• Provide students with access to sources of professional advice outside the school for issues they need to address;

• Provide students with tools that include adequate knowledge and resources to successfully carry out their work. By using these tools, we build trust in the learning process and the theories on which it is based;

• Encourage students to seek multiple points of view and to explore a variety of credible sources in their reporting and decision-making;

• Coach instead of make requirements or demands thus modeling the value of the learning process and demonstrating the trust we place in our educational system;

• Empower students to know the difference between sound and unsound journalism and how to counsel their peers about potential dangers;

• Model a professional newsroom atmosphere where students share in and take responsibility for their work. In so doing, we increase dialogue and help ensure civic and journalistic responsibility;

• Use peer editing to encourage student interaction, analysis and problem solving;

• Instruct students about civic engagement and journalism’s role in maintaining and protecting our democratic heritage;

• Showcase student media where the dissemination of information is unfiltered by prior review and restraint so the school’s various communities receive accurate, truthful and complete information.

Recommended process if facing prior review, restraint

If, after employing the above techniques, student journalists still object to changes an adviser discusses, the following describes a process to handle potential disagreement:

1. Adviser and students disagree about content for publication.

2. Adviser and students discuss all angles of the disagreement; they try to find common ground.

3. The adviser and students decide if the disagreement is based on an ethical issue or a legal one.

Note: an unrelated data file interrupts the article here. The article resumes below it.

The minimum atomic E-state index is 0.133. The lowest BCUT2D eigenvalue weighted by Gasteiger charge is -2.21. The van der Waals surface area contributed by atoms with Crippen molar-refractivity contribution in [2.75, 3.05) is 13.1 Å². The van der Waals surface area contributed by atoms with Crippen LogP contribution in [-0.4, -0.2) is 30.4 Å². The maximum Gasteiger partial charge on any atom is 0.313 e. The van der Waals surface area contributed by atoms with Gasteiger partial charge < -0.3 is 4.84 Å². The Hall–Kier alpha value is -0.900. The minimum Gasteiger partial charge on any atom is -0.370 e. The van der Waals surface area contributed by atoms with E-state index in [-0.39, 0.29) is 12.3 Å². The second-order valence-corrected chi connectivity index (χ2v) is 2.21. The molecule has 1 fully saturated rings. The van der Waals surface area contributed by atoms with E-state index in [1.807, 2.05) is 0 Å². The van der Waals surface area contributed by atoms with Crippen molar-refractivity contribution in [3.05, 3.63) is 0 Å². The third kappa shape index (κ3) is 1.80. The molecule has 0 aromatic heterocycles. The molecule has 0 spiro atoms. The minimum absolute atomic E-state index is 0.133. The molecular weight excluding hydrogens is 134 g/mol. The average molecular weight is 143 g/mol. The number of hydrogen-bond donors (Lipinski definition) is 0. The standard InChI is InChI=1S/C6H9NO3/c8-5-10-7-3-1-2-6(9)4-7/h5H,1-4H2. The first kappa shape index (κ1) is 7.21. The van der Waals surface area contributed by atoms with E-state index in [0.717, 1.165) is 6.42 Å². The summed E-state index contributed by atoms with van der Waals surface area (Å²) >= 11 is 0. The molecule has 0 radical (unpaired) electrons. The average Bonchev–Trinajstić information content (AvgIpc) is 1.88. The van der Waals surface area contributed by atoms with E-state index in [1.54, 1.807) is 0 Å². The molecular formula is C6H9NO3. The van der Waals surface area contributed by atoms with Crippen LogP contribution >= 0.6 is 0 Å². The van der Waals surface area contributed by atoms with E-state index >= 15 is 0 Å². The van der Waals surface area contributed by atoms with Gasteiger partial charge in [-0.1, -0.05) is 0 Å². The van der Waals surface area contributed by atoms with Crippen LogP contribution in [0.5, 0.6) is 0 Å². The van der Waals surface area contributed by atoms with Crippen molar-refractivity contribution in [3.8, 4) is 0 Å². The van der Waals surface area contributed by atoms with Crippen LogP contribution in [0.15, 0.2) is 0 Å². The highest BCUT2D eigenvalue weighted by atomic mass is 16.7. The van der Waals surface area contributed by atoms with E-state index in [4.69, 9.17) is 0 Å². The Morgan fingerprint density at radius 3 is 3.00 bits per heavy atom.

4. If violations of libel, obscenity, unwarranted invasion of privacy, copyright infringement or material disruption of the school process are likely at stake, the adviser urges students to get advice of the Student Press Law Center or reliable legal resource. Not just any school lawyer or administrator will do. The resource, which could include non-live information, must be reputable for scholastic media. The phrase “unprotected speech” might not be enough because Hazelwood so muddied the concept.

5. If the disagreement is not over a legal consideration, the adviser urges students to consider the “red light” or similar questions raised by The Poynter Institute to see how various stakeholders might react if the material is published. Students see and consider the possible outcomes of publication and discuss with the adviser ramifications of their actions.

6. Adviser and students continue to discuss and explore alternative approaches until they reach a point of no possible agreement.

7. This process fulfills the adviser’s commitment to advise, not to make or require decisions, and to be cognizant of his/her responsibilities to school and students.

The Journalism Education Association reiterates its position that prior review and prior restraint violate its Adviser Code of Ethics and educational philosophy.

Additional links and resources:

• 10 Tips for Covering Controversial Subjects from the press rights commission website

Questions advisers should ask those who want to implement prior review from commission blog

JEA’s Adviser Code of Ethics from the commission blog. Scroll to the bottom

JEA’s statement on prior review from the JEA website

Results of a Master’s study on prior review and publication awards from the commission’s website

Resources from the press rights commission on developing professional standards from press rights website

NSPA Model Code of Ethics for student journalists from NSPA’s website